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PPI #34: Lessons to Improve your Team from the Chicago Bulls & LA Lakers

Eric Partaker


  • Did you realize that the Chicago Bulls and Los Angeles Lakers can teach us a lot about how to improve the performance of our teams at work? I had no idea but after reading the book 11 Rings by 11-time championship winning coach Phil Jackson, my approach to managing teams completely transformed and in this episode I’ll share with you what I learned from the . 
  • There are five stages of evolution that teams go through but most get stuck at the third or fourth stage. Stage one is characterized by the belief that life sucks, while stage two is founded on ‘my life sucks’. The third category – which is where Phil encountered the Chicago Bulls – is all about personal domination, where teammates seek to show they are the best.
  • The fourth stage is characterized by having a big focus so the bigger the adversary, the more stable that team is. In the Chicago Bulls’ early history, that was the Detroit Pistons, who they eventually beat after losing several times in the playoffs.
  • Finally, stage five is defined by the belief that ‘Life is great’, Teams at this stage pursue whatever they’re working on for the love of the work itself. They’re not there to fight against someone else but to compete against themselves and be the best they can truly be. 
  • In this episode I’ve picked out 7 major tools out of the 11 Phil mentions in his book that I have found to be most relevant and most impactful within my teams and the teams of leaders and CEOs that I work with as a high performance coach.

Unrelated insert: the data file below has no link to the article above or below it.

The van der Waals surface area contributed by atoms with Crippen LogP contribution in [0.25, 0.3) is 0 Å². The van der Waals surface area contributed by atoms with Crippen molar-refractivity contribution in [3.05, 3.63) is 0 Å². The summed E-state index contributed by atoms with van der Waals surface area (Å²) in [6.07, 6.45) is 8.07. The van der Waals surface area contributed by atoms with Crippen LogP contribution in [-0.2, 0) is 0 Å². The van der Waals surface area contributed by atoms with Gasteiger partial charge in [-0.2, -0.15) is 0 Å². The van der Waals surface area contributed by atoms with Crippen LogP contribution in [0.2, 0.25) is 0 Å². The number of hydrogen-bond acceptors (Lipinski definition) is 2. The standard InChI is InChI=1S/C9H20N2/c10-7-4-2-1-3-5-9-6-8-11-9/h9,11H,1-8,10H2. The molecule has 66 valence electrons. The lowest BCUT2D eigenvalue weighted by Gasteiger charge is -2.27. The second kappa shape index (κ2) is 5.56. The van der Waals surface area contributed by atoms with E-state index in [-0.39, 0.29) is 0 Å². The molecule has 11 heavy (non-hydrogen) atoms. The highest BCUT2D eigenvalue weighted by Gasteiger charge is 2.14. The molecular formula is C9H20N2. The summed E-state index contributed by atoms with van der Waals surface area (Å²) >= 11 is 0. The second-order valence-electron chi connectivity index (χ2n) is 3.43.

Did you realize that the Chicago Bulls and the Los Angeles Lakers can actually teach us a lot about how to improve the performance of our teams? Did you realize that they can teach us how to win more games more often? I had no idea, but after reading the book 11 Rings by Phil Jackson, it totally changed my approach to managing teams and my approach to understanding where a team was at and where that team needed to be.

Today I want to share with you a way in which you can determine where your team is at. Where they are ranking versus where they could be ranking, and then how do I move them up in stages of performance? The reason this is so interesting is because of who this comes from. So this comes from Phil Jackson, as I said, he wrote the book 11 Rings.

Why is it called 11 Rings? Because Phil won 11 NBA national basketball association championships, six while he was a head coach of the Chicago Bulls. Lots of people said, “Well, yeah, but you benefited from having Michael Jordan, the greatest player ever in the game.” But then he said, “Okay, hang on, watch this.” He went over to the Los Angeles Lakers. He had some great talent there, but he also then won five championships with the Los Angeles Lakers. 11 championships in total. This guy knows what he’s doing. He knows how to manage teams. He knows how to get star players to perform well together. There’s so much we can learn from him, which I want to take you through today.